"And stand together yet not too near together: For the pillars of the temple stand apart, and the oak tree and the cypress grow not in each other's shadow." ~Kahlil Gibran, “The Prophet”
Gibran wrote these words in his poem “Marriage”. Today, these words strongly reflect the concept of healthy relationships, not only in marriage, but in any intimate relationship. Certainly no relationship is 100% healthy at all times, however the following are some of the characteristics that are evident in healthy relationships.
- Individual problems are acknowledged and resolved effectively.
- Each person can express his/her perceptions, feelings, thoughts, desires, and fantasies without fear of judgment reprisals.
- Boundaries are clear. Relationships are open and based on trust.
- Each person has a sense of equal value in the relationship.
- Each person communicates and listens. Communication is direct, congruent, honest, respectful, and creates intimacy.
- Each person can be different/individual without judgment.
- Roles are clear, chosen, and flexible.
- Atmosphere is fun and spontaneous and fosters intimacy.
- Each person is willing to examine their own behaviors, and accept being held accountable for his/her actions.
- Mistakes are forgiven and viewed as learning tools.
- Each person is in touch with, and shares his/her feelings.
- Each person affirms and supports one another.
- Each person exhibits a sense of shared responsibility.
- Each person respects the privacy of one another.
- Each person treats the other with dignity and respect.
The power is within ourselves, and results in self confidence, self love, and a desire to give to another. Let's look in detail at some of the simple guidelines to follow when building a healthy relationship (courtesy of “The How-To Manual That You Can Edit”)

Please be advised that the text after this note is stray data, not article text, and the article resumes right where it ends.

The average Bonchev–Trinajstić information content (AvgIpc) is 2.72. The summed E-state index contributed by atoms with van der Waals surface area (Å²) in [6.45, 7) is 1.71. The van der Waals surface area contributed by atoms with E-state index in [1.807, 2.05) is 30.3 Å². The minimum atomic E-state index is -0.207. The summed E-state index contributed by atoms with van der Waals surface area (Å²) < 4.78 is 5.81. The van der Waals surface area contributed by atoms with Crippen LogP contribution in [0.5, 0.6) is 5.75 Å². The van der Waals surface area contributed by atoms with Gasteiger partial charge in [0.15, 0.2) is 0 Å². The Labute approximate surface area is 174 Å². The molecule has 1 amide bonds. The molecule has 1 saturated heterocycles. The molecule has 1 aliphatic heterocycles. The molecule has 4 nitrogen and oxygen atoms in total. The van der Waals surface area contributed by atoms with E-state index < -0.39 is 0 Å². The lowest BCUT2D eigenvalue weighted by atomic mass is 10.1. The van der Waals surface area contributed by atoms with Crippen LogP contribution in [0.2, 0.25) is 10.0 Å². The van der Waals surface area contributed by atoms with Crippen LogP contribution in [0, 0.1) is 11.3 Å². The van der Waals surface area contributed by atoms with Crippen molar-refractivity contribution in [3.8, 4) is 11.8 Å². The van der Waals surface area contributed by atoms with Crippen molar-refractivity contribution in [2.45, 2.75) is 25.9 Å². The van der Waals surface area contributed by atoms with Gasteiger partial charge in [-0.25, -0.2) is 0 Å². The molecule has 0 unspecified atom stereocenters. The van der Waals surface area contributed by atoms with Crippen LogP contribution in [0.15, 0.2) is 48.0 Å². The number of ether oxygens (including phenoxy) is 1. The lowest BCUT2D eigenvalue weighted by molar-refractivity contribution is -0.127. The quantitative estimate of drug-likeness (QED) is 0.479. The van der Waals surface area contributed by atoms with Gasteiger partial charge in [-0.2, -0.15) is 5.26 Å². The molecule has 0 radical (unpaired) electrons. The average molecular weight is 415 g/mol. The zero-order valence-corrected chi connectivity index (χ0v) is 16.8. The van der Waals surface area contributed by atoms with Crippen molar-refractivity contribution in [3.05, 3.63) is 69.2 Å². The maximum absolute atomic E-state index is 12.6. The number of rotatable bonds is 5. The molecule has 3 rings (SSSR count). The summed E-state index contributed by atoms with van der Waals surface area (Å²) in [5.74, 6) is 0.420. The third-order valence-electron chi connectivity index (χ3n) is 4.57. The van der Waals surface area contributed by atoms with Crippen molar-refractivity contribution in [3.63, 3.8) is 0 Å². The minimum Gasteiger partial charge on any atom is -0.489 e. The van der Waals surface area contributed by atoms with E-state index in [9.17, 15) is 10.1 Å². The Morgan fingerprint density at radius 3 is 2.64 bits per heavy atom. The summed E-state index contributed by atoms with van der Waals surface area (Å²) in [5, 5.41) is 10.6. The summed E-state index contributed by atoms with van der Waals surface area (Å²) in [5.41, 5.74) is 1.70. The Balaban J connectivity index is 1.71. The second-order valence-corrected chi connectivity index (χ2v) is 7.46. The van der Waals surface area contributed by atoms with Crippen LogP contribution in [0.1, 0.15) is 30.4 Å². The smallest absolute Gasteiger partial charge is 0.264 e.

- Do not expect anyone to be responsible for your happiness. Accept yourself. Respect yourself. Love yourself first. Take good care of yourself. If you really want, you CAN always find something to do that makes you feel good about yourself right now. Love yourself, so pursue your true needs. Light up your true desires. Ask yourself why you didn't? Too often, relationships fail because someone is unhappy and blames their partner for making them that way. Your life is ONLY under your control. Keep reminding yourself you are GOOD ENOUGH to have a happy life and a healthy relationship. Make yourself happy, and then share with one another.
- Make and keep clear agreements. Respect the difference between yourself and your partner. Don't expect he or she will agree with you on everything. Reach mutual agreement or plan, and then commit to it. Leave the partner if you can't reach any agreement or you find he or she always makes excuses for breaking the agreement or plan. If you say you're going to meet your partner for lunch at noon, be on time, or call if you're going to be late. If you agree to have a monogamous relationship, keep that agreement and/or tell the truth about any feelings you're having about someone else before you act on them. Keeping agreements shows respect for yourself and your partner, as well as creating a sense of trust and safety.
- Use communication to establish a common ground to understand different points of view and to create a mutual, collaborative agreement or plan. You can either choose to be right, or you can have a successful relationship. You can't always have both. Most people argue to be "right" about something. They say. "If you loved me, you would..." and argue to hear the other say, "Okay, you're right." If you are generally more interested in being right, this approach will not create a healthy relationship. Having a healthy relationship means that you have your experience, and your partner has his or her experience, and you learn to love and share and learn from those experiences. If you can't reach any mutual agreement, that doesn't mean either of you is wrong or bad, it only means you don't suit each other.
- Approach your relationship as a learning experience. Each one has important information for you to learn. For example, do you often feel 'bossed' around in your relationship, or do you feel powerless? When a relationship is not working, there is usually a familiar way that we feel while in it. We are attracted to the partner with whom we can learn the most, and sometimes, the lesson is to let go of a relationship that no longer serves us. A truly healthy relationship will consist of both partners who are interested in learning and expanding a relationship so that it continues to improve.